Many trainee accountants study ACCA while on the job.

    The salaries and packages on offer, to trainee accountants, can vary by region, and tend to reflect the cost of living. It's also worth considering that there are quite a few countries that offer exceptional salary packages due to their tax benefits.

    As an example, the top 100 accountancy firms tend to offer salary packages that are reflective of the country in which an employee is working, in line with factors such as living expenses.

    Ellis King, Morgan McKinley*

    Countries such as Gibraltar and Dubai, for instance, are keen to attract new accountancy talent and the large tax benefits on offer mean they can be attractive to accountants seeking their first role.

    Typical UK trainee accountant salary: £19,000 - £27,000 (Source: Total jobs)

    Certified chartered accountant

    Many who complete the full ACCA qualification go on to become Certified Chartered Accountants.

    The starting salary can vary, depending on the location and size of the company, the sector, and any other qualifications.

    Once qualified, salaries can start at £25,000 and can increase to £45,000 (senior accountant roles).

    Once you've built up significant experience, however, your salary can rise to in excess of £100,000 (for director level role).***

    Starting salaries for the corporate sector and public practice are usually higher than in the public sector. Salaries are also generally higher for chartered certified accountants working in banks and insurance companies.

    Some organisations offer additional benefits, such as profit-sharing schemes, private health insurance, pensions, car allowances and bonuses.

    prospects.ac.uk

    For bonuses, they vary due to the company but tend to be more common in financial services and the corporate sector.

    Typical ACCA qualified careers in the UK (average salaries):

    • Banking - 25-30k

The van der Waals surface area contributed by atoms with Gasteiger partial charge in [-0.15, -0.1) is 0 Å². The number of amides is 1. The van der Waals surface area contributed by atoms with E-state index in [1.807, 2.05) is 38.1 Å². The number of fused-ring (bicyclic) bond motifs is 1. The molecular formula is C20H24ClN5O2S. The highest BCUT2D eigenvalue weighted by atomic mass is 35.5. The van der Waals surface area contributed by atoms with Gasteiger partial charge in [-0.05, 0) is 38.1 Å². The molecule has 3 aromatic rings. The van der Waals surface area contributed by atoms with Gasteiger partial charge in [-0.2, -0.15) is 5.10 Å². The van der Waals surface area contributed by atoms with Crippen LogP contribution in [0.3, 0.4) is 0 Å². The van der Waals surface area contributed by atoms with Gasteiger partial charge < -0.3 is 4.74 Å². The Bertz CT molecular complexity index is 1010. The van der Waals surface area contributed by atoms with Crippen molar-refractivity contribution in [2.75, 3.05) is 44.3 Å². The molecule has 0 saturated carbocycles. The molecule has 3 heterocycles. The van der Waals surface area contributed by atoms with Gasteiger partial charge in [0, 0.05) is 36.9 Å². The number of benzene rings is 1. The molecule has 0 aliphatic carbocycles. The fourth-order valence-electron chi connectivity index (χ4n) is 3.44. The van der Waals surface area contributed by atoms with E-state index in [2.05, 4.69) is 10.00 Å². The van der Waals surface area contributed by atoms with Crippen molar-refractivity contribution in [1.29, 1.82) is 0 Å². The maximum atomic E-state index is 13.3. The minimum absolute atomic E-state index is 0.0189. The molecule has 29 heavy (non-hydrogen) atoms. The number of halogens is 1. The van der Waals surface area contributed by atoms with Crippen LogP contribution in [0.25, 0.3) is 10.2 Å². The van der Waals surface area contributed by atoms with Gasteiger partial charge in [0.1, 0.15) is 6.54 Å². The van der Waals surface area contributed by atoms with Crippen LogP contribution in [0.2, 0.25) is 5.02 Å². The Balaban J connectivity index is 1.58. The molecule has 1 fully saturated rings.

• Auditing - 23-35k
    • Financial consultant - 45-50k
    • Taxation - 25-40k
    • Business management - 25-40k

    (Source: Glassdoor.co.uk)

    Average UK ACCA salary overall is 35k-58k (Source: Totaljobs)

    For a full breakdown, by region, see the Robert Walters 2019 Global Salary Survey. launch

    The world is open to you

    In addition to a healthy salary and a wide range of career options, ACCA students can: use the ACCA letters after their name, receive accounting and finance knowledge, and gain valuable skills in management and strategy.

    The flexibility of the course and the wide range of skills gained also means that ACCA careers have the potential to take you to many levels of seniority, over time.

    We hope this gives you an idea of the potential career you can have, and the salary you may expect, after becoming ACCA qualified.

    *https://www.accaglobal.com/an/en/student/sa/features/2019-trends.html launch
    **https://www.accaglobal.com/an/en/student/sa/features/what-salary-should-you-be-earning-.html launch
    ***https://www.prospects.ac.uk/job-profiles/chartered-certified-accountant launch

  • How to pass CIMA’s case study exams

    by Kieron McDonnell | Oct 08, 2019

    Experienced Kaplan tutor, Andrew Mower, gives expert advice on how to pass your case study exams.


    Plan your answer

    When you read your tasks, summarise what you’re actually being asked. Jot them down on your whiteboard, or as headings in your answer box. More often than not, tasks are split into multiple parts, so if you plan your answer you’re less likely to miss something.

    Timing is vital

    When planning your answer, give each requirement a time scale. Unless one requirement is bigger than the rest, it’s a good idea to split your time equally. Remember - once the time stops on a task, you can’t go back.

    For example:

    If the exam starts at 10am, and there are three tasks within the exam, a suggestion of timings could be as follows:

    • 10.00am - 10.10am - reading and planning (10 mins)
    • 10.10am - 10.35am - requirement 1 (25 mins)
    • 10.35am - 11.00am - requirement 2 (25 mins)

    If you’re strict with your timings you shouldn’t write more for one requirement than the other, and then run out of time.

    Start strong

    Whilst tasks are in a set order, the requirements of each task aren’t. This means you can tackle them in any order - but it’s best to submit them in the order they’re asked.

    But this means you can focus first on the requirements you’re more confident about - the easy marks. This will also boost your confidence, and you may be more prepared to tackle the harder one afterwards.